Letter to Gov. Charlie Crist:
Dear Governor Crist,
I am writing to respectfully urge you to veto Senate Bill 6, which just passed the Legislature.
The bill would require all teachers be retained, certified and compensated based on student test scores on standardized tests — not years of experience or degrees held. It abolishes rewards for teachers who become National Board Certified Teachers and penalizes districts financially if they consider length of service or degrees held when determining compensation or reductions in force.
Based on my own experience in public schools, as well as some time in the classroom (student teaching in the U.S. and substitute teaching abroad), I believe this measure would hurt Florida students in both the short- and long-run. Ultimately, it would weaken our free, accessible public education system by deemphasizing the professional nature of the work public educators do.
Like police, emergency, and a host of other public employees, teachers perform a vital community service. That service is available to the whole school-age population, without discrimination. This results in a diverse student population with a complex range of learning needs and abilities. It takes a great deal of training, experience and talent to successfully address individual student needs within the scope of an inclusive classroom program. For some students, high school is a jumping off point for outstanding future achievement. For many others, the road to a productive future may happen in incremental gains that cannot be measured with a written test. For those students, teacher influence may, in fact, prove more pivotal in the long run than it does for high achievers.
Very often, teaching entails unpaid extra hours, emotional strain and personal financial expenditure. It’s disappointing to see all that teachers do reduced to a standardized test score number and held against them. We don’t hear proponents of testing penalties demand police officers get a pay cut when crime goes up, or emergency personnel lose their jobs if accident victims don’t make it. But somehow, the work teachers do to shape coming generations is dismissed as menial labor, subject to assembly-line style supervision. Worse yet, “reform” proponents seek to damage the collegial atmosphere that encourages teachers to collaborate on knowledge and strategies, to all students’ benefit. If teachers are forced to “compete” for pay and bonuses, there is no doubt collaboration, and learning, would suffer.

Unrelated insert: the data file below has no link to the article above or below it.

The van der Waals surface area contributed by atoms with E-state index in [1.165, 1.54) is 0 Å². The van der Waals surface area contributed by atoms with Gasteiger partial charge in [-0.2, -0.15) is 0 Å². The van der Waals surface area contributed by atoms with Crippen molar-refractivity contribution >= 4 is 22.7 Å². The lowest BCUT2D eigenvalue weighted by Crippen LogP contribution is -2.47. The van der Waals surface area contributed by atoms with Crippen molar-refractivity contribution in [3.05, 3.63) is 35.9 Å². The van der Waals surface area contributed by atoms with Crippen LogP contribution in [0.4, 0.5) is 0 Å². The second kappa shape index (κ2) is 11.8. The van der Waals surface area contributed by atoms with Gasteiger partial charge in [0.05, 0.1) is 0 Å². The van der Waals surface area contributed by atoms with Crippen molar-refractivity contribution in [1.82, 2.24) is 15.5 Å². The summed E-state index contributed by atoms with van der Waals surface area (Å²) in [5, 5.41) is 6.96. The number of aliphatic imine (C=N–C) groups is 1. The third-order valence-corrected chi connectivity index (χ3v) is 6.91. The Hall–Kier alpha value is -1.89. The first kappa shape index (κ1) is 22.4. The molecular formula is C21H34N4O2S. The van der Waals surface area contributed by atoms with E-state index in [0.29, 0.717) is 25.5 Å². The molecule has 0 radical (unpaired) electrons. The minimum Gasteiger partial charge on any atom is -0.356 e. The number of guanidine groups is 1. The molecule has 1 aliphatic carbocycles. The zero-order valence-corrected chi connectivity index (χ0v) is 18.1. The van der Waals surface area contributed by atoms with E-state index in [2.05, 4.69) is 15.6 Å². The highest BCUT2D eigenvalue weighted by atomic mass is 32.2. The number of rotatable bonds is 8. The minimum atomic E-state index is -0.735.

Unfortunately, much of the impetus for recent attacks against teacher professionalism appears to be coming from a special interest group concerned with redistributing education tax dollars towards un-transparent, unaccountable private schools. As is often the case when large amounts of public dollars are involved, the sky’s the limit on the spin jobs used to access them. Again, it’s students who will ultimately suffer from this well-funded, greed-based movement.
Public education has been a cornerstone of America’s democratic tradition almost since our nation’s inception. Countless professional educators have instilled a sense of shared destiny to generations of Americans, through our public schools experience. I would urge you, once again, to help ensure teachers continue to work in an environment that allows them to best carry out that mission. Please veto SB 6 & encourage legislators to work on education solutions that empower teachers, rather than punish them.
League of Women Voters of the Pensacola Bay Area